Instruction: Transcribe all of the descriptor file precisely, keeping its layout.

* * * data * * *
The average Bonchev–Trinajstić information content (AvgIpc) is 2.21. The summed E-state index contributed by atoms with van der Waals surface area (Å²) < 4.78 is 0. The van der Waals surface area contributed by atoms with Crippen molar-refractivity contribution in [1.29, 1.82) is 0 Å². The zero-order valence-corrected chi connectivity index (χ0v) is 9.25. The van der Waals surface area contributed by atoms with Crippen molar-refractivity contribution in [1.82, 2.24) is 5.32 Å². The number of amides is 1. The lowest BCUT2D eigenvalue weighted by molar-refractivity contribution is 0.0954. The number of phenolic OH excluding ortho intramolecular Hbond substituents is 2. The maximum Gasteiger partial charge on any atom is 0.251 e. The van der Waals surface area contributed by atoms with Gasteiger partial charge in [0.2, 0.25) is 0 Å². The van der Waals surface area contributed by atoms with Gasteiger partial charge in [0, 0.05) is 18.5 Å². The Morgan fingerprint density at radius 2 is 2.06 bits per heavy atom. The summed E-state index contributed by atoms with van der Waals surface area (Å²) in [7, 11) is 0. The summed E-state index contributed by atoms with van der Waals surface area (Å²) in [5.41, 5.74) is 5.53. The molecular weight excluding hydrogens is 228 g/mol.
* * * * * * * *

The average Bonchev–Trinajstić information content (AvgIpc) is 2.21. The summed E-state index contributed by atoms with van der Waals surface area (Å²) < 4.78 is 0. The van der Waals surface area contributed by atoms with Crippen molar-refractivity contribution in [1.29, 1.82) is 0 Å². The zero-order valence-corrected chi connectivity index (χ0v) is 9.25. The van der Waals surface area contributed by atoms with Crippen molar-refractivity contribution in [1.82, 2.24) is 5.32 Å². The number of amides is 1. The lowest BCUT2D eigenvalue weighted by molar-refractivity contribution is 0.0954. The number of phenolic OH excluding ortho intramolecular Hbond substituents is 2. The maximum Gasteiger partial charge on any atom is 0.251 e. The van der Waals surface area contributed by atoms with Gasteiger partial charge in [0.2, 0.25) is 0 Å². The van der Waals surface area contributed by atoms with Gasteiger partial charge in [0, 0.05) is 18.5 Å². The Morgan fingerprint density at radius 2 is 2.06 bits per heavy atom. The summed E-state index contributed by atoms with van der Waals surface area (Å²) in [7, 11) is 0. The summed E-state index contributed by atoms with van der Waals surface area (Å²) in [5.41, 5.74) is 5.53. The molecular weight excluding hydrogens is 228 g/mol.